It was once unthinkable for a conservative cabinet minister to go on radio and accuse businesses of being “drunk” on cheap, migrant labour. And yet, that is exactly what justice secretary Dominic Raab did earlier this week. Larry Elliot writes in The Guardian that the conservative party’s newest formula – an amalgamation of an interventionist, left-of-centre approach to the economy and a tough right-of-centre approach to law and order, immigration and culture wars is one that leaves Labour in urgent need of a coherent plan of its own.  

Cartoon source: The New Yorker


What happened yesterday?

London stocks recovered above the 7,000 mark by the close on Thursday, as concerns over energy prices eased tentatively and a temporary deal on the US debt ceiling was achieved.
The FTSE 100 enjoyed a decent rally, ending the session up 1.17% at 7,078.04, while its more domestic-focused bedfellow was 0.77% firmer at 22,559.22.
Sterling was also stronger, last gaining 0.39% against the dollar at $1.3635 and trading 0.22% stronger on the euro to hit €1.18.
Wall Street stocks were also firmer at on the end of trading yesterday. The Dow Jones Industrial Average was up 0.98% at 34,754.94, the S&P 500 added 0.83% to 4,399.76, and the Nasdaq Composite rallied 1.05% at 14,654.02.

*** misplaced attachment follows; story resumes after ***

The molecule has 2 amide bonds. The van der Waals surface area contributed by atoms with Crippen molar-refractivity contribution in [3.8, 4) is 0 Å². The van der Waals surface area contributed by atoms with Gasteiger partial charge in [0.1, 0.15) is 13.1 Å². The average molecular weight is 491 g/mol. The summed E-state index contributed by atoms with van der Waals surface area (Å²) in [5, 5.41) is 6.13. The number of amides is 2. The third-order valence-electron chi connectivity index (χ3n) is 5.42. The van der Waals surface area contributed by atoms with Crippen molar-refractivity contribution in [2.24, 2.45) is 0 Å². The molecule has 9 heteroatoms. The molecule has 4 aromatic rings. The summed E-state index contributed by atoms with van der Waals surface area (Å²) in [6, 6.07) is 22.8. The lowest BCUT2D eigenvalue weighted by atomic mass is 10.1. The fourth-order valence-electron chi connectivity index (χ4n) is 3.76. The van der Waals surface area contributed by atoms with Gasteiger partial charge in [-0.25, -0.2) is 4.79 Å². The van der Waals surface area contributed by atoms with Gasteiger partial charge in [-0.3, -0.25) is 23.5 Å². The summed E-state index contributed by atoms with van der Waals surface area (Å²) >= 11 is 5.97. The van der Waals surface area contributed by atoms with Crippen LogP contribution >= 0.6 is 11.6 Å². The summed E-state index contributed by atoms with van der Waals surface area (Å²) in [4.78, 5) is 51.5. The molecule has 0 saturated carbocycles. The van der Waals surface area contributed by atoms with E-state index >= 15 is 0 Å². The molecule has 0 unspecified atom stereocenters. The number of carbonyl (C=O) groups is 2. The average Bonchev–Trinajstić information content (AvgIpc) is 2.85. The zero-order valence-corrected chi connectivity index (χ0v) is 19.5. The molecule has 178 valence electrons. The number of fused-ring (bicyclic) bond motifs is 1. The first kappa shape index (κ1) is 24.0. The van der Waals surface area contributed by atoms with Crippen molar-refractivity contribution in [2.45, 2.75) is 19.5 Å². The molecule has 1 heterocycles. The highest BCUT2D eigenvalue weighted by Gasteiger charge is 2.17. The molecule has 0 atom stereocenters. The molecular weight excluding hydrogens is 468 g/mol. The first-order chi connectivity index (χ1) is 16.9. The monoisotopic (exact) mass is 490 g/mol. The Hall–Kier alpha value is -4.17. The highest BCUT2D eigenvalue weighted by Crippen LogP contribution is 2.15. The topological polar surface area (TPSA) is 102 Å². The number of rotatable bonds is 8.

In company news:
Oil giant Saudi Aramco is rumoured to be considering an IPO for its retail fuels and lubricants business.
Professional services firm Deloitte is being investigated by the Institute of Chartered Accountants in England and Wales (ICAEW) for its audits of Essair Oil UK.

What’s happening today?

Baker Steel

(07:00) Current Account (GER)
(07:00) Balance of Trade (GER)
(13:30) Unemployment Rate (US)
(13:30) Non-Farm Payrolls (US)
(15:00) Wholesales Inventories (US)

Source: Financial Times

did you know

In 2000, Netflix’s co-founder, Reed Hastings, asked former Blockbuster CEO John Antioco if he would buy the company for $50 million. Antioco turned down the offer because the mail-based DVD rental business seemed too niche.

Parliamentary highlights

House of Commons

The House of Commons is in recess. The House will next sit on 18 October 2021.

House of Lords 

The House of Lord is in recess. The House will next sit on 11 October 2021.

Scottish parliament 

No business scheduled.

Share this post